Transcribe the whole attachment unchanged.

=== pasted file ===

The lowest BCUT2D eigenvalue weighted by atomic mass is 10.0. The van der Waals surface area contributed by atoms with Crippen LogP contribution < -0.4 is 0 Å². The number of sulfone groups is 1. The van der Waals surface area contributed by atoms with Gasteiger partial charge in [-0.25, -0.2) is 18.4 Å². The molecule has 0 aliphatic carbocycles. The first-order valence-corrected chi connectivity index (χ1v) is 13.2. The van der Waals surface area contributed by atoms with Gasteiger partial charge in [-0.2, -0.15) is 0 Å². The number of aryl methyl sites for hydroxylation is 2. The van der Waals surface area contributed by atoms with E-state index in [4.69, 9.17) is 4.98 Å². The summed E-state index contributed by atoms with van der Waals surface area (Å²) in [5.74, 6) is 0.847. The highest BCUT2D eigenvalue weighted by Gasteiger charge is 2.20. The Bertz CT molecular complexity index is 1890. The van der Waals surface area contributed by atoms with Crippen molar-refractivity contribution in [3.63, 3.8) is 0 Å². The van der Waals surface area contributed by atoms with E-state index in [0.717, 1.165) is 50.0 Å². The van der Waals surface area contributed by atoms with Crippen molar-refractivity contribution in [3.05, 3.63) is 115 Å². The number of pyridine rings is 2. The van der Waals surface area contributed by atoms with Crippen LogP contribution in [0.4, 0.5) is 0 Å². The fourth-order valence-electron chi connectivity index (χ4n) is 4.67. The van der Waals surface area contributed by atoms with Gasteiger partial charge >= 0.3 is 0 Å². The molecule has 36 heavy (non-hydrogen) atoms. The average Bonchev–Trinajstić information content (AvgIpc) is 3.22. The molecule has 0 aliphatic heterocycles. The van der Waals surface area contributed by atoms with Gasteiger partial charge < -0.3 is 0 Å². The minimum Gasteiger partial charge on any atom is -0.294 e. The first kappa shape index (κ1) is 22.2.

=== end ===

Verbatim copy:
The lowest BCUT2D eigenvalue weighted by atomic mass is 10.0. The van der Waals surface area contributed by atoms with Crippen LogP contribution < -0.4 is 0 Å². The number of sulfone groups is 1. The van der Waals surface area contributed by atoms with Gasteiger partial charge in [-0.25, -0.2) is 18.4 Å². The molecule has 0 aliphatic carbocycles. The first-order valence-corrected chi connectivity index (χ1v) is 13.2. The van der Waals surface area contributed by atoms with Gasteiger partial charge in [-0.2, -0.15) is 0 Å². The number of aryl methyl sites for hydroxylation is 2. The van der Waals surface area contributed by atoms with E-state index in [4.69, 9.17) is 4.98 Å². The summed E-state index contributed by atoms with van der Waals surface area (Å²) in [5.74, 6) is 0.847. The highest BCUT2D eigenvalue weighted by Gasteiger charge is 2.20. The Bertz CT molecular complexity index is 1890. The van der Waals surface area contributed by atoms with Crippen molar-refractivity contribution in [3.63, 3.8) is 0 Å². The van der Waals surface area contributed by atoms with E-state index in [0.717, 1.165) is 50.0 Å². The van der Waals surface area contributed by atoms with Crippen molar-refractivity contribution in [3.05, 3.63) is 115 Å². The number of pyridine rings is 2. The van der Waals surface area contributed by atoms with Crippen LogP contribution in [0.4, 0.5) is 0 Å². The fourth-order valence-electron chi connectivity index (χ4n) is 4.67. The van der Waals surface area contributed by atoms with Gasteiger partial charge >= 0.3 is 0 Å². The molecule has 36 heavy (non-hydrogen) atoms. The average Bonchev–Trinajstić information content (AvgIpc) is 3.22. The molecule has 0 aliphatic heterocycles. The van der Waals surface area contributed by atoms with Gasteiger partial charge < -0.3 is 0 Å². The minimum Gasteiger partial charge on any atom is -0.294 e. The first kappa shape index (κ1) is 22.2.